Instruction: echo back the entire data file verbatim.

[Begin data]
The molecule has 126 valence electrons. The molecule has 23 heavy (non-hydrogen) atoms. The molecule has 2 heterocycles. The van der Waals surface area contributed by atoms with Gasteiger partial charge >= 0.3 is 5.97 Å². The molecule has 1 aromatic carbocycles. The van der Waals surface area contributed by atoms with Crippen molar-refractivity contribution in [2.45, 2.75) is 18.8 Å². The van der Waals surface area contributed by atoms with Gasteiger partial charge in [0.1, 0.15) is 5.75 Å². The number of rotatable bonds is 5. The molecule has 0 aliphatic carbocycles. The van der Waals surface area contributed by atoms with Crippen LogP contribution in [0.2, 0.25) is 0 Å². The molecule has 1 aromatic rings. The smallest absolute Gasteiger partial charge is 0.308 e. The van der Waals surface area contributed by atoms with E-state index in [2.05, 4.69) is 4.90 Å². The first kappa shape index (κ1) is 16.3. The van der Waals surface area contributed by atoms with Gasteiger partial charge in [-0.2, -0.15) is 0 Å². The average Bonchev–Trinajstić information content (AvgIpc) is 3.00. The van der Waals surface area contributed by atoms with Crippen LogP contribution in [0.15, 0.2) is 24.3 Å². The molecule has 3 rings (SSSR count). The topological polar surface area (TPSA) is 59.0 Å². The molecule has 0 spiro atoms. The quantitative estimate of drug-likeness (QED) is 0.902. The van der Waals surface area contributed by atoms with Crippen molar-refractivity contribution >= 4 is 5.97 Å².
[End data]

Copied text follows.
The molecule has 126 valence electrons. The molecule has 23 heavy (non-hydrogen) atoms. The molecule has 2 heterocycles. The van der Waals surface area contributed by atoms with Gasteiger partial charge >= 0.3 is 5.97 Å². The molecule has 1 aromatic carbocycles. The van der Waals surface area contributed by atoms with Crippen molar-refractivity contribution in [2.45, 2.75) is 18.8 Å². The van der Waals surface area contributed by atoms with Gasteiger partial charge in [0.1, 0.15) is 5.75 Å². The number of rotatable bonds is 5. The molecule has 0 aliphatic carbocycles. The van der Waals surface area contributed by atoms with Crippen LogP contribution in [0.2, 0.25) is 0 Å². The molecule has 1 aromatic rings. The smallest absolute Gasteiger partial charge is 0.308 e. The van der Waals surface area contributed by atoms with E-state index in [2.05, 4.69) is 4.90 Å². The first kappa shape index (κ1) is 16.3. The van der Waals surface area contributed by atoms with Gasteiger partial charge in [-0.2, -0.15) is 0 Å². The average Bonchev–Trinajstić information content (AvgIpc) is 3.00. The van der Waals surface area contributed by atoms with Crippen LogP contribution in [0.15, 0.2) is 24.3 Å². The molecule has 3 rings (SSSR count). The topological polar surface area (TPSA) is 59.0 Å². The molecule has 0 spiro atoms. The quantitative estimate of drug-likeness (QED) is 0.902. The van der Waals surface area contributed by atoms with Crippen molar-refractivity contribution >= 4 is 5.97 Å².